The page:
Orthodontists present a unique set of issues when it comes to properly being able to visualize the “world” we live in. During a typical workday, we face a series of micro and macro visual challenges. We have to be able to see small markings on small brackets. We have to see the intraoral cavity so that we can properly treat our patients. We have to enter information at chairside computers. And we have to properly navigate the general office environment. These tasks can sequence from one to another rather quickly, and in no particular order, especially during after-school hours. While some practitioners may use loops to bond brackets, you can’t use those loops to write notes in the computer and greet patients in the waiting room.
How do you achieve visualizing a large area of focus? For those of you who don’t typically use corrective eyewear, you have no issues. It’s those of us who use prescription glasses who have the most challenges, which potentially worsen with age. It is not unusual for people in middle age to require corrective lenses, known as progressive lenses. These are lenses that typically correct for distance on the top part of the lens, and then progressively change in power toward the bottom of the lens to aid in near vision. The middle portion of the lens is typically designed to function somewhere in between near and distance, such as working on a computer, known as intermediate vision.
The problem is that the progressive lenses we use every day may not be usable in the office. For example, the near vision correction that we use to read the newspaper may not be adequate to see the small markings on a bracket. The middle or distance correction of the lens may not be properly calibrated to write chairside notes in the computer. So there may come a time when you need corrective lenses that you wear ONLY at the office because they are specifically designed to work within what we should call the “orthodontic area of focus.”
So how do you communicate this need to your eye-care professional? If they don’t know how you work, they may not be able to adequately correct for the orthodontic area of focus. So here are some tips to help you communicate these needs to your eye doctor, whom I will define as an optometrist or ophthalmologist who writes the prescription for the lenses. The optician is the person who measures you for the lenses and ultimately fabricates them, and who can help in the final design of the lenses by communicating to the eye doctor your specific needs. A word of caution here; this is sophisticated, customized eyewear. You need eye-care professionals with knowledge and experience, which you may not necessarily find at big box stores with hourly employees.
First, when going to your appointment with your eye-care professional, bring some brackets with you. Introduce them to our world. You may be surprised to find that eye doctors have absolutely no idea how small brackets are, and that they have small markings on them, and that you are expected to be able to see those markings. Once they know, they will be much better equipped to compensate for the bracket size when they design a prescription for your corrective lenses.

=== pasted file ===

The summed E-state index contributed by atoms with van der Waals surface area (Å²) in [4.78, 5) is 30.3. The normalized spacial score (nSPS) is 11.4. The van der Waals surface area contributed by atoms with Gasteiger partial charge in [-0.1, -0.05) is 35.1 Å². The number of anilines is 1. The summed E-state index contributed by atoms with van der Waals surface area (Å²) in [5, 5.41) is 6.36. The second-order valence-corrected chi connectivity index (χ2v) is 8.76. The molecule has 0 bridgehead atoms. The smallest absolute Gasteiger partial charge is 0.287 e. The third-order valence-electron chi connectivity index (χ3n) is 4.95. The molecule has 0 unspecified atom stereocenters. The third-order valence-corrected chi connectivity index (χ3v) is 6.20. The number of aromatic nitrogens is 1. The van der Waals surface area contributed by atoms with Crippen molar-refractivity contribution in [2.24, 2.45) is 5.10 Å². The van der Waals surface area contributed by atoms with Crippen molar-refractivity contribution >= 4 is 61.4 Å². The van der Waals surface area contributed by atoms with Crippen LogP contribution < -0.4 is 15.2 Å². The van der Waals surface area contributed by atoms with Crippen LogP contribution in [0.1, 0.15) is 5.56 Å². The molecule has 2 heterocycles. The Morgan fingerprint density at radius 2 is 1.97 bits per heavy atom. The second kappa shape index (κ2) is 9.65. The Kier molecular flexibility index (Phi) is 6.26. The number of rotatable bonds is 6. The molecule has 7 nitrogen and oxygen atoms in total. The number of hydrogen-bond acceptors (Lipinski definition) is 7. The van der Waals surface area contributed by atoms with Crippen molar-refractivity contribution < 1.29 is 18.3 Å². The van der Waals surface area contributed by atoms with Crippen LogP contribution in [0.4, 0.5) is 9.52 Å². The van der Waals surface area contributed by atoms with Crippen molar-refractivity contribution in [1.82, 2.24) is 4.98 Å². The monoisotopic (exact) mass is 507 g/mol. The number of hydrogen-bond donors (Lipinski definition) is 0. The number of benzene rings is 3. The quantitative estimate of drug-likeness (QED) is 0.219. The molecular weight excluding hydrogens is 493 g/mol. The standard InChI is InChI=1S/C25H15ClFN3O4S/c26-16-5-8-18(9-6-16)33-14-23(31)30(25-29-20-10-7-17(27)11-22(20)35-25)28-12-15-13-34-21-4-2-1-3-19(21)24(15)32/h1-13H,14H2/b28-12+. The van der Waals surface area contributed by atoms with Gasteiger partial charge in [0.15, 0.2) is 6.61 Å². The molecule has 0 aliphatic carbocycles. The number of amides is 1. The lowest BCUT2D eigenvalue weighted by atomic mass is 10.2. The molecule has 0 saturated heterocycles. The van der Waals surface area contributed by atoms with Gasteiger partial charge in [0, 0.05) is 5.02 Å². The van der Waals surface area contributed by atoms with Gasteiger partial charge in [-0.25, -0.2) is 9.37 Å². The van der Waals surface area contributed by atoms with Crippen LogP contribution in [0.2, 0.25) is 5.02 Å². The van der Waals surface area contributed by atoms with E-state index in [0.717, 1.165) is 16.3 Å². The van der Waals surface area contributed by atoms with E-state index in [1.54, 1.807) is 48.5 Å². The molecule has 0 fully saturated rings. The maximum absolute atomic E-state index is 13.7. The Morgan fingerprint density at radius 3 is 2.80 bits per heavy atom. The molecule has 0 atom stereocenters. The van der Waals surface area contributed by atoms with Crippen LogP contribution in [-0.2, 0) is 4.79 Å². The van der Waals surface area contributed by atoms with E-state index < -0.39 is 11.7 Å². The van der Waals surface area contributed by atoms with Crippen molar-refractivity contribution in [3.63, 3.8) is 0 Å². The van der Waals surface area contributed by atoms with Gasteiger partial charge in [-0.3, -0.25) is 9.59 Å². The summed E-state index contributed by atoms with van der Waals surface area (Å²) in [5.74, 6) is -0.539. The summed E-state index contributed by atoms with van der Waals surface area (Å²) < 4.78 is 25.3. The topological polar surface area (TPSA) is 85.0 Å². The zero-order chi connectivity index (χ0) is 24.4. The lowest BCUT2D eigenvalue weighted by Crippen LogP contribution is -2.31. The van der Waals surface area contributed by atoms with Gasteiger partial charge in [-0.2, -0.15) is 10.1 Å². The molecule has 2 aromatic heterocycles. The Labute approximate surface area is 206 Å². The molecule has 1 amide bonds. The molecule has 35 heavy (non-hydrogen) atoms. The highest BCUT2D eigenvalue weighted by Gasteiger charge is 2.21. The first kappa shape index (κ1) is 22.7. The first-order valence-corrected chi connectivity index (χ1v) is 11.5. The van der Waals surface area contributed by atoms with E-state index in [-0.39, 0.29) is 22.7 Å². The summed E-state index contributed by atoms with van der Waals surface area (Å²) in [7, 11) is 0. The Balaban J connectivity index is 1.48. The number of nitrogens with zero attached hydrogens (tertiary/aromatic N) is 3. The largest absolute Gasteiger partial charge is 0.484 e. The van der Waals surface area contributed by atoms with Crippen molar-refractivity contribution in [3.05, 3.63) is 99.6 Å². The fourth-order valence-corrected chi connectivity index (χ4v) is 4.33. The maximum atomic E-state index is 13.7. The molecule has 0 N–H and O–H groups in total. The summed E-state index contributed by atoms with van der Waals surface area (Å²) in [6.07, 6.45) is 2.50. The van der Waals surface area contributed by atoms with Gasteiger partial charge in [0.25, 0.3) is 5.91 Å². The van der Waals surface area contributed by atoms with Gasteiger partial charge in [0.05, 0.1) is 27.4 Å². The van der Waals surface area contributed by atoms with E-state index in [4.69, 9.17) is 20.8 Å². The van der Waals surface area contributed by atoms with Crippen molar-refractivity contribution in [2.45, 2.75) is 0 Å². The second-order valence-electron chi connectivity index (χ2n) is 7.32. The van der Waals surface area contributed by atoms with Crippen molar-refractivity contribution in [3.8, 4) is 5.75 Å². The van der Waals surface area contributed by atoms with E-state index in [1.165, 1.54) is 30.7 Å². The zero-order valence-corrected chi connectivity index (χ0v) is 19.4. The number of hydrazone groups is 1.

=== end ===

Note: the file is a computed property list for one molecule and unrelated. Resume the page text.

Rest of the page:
Second, have a staff member help you with some measurements. Using a tape measure, determine the distance from your eyes to the patient as you typically work chairside (Figure 1). Have this measurement done several times to accommodate different ages and sizes of patients, and take an average. Your eye-care professional may think you work 12 inches from the patient, for example. But if you work 9 inches from the patient or 15 inches from the patient, your corrective lenses may not work properly.
Third, have a staff member measure the distance from your eyes to your chairside computer as you write clinical notes (Figure 2). Again, your eye-care professional will be better equipped to design lenses for you if they know you work 24 inches from the screen, for example. In addition, have an assistant take a photo of you looking at your computer screen, and make note of your head position. How you hold your head and the height of your screen will affect the strength of your lenses.
I have used the word design a number of times now because it is realistic. Our needs are specific. What the eye doctor may perceive to be adequate for you may change drastically if they are aware of specific distances that are required. In addition, if you recall the way progressive lenses are typically fabricated, the distance prescription changes to the near vision prescription in a gradual fashion. This can be customized to your specific needs. Sophisticated design is possible if the parameters are understood.
The bottom line is that if you present for an eye-care visit with brackets, measurements, and photographs reflective of your requisite orthodontic needs, you can give your eye-care professional a huge amount of information to help design your particular lenses. These lenses will NOT work outside the office, and can be expensive. However, we have to be able to adequately see when we work, and we need our eyes protected from debris that we are bombarded with throughout our day. It’s worth the additional expense to have custom-made eyewear that can enhance your workflow. OP
Howard A. Fine, DMD, MMSc, has served on the editorial advisory board of Orthodontic Products since its inception. He has private practices in both Mount Kisco and Katonah, NY, where he has practiced for 29 years. He served as assistant clinical professor of orthodontics at the Department of Orthodontics, Montefiore Medical Center, Bronx, NY. His areas of interest include digital imaging and computer technology. Fine has written numerous articles on these topics for this magazine.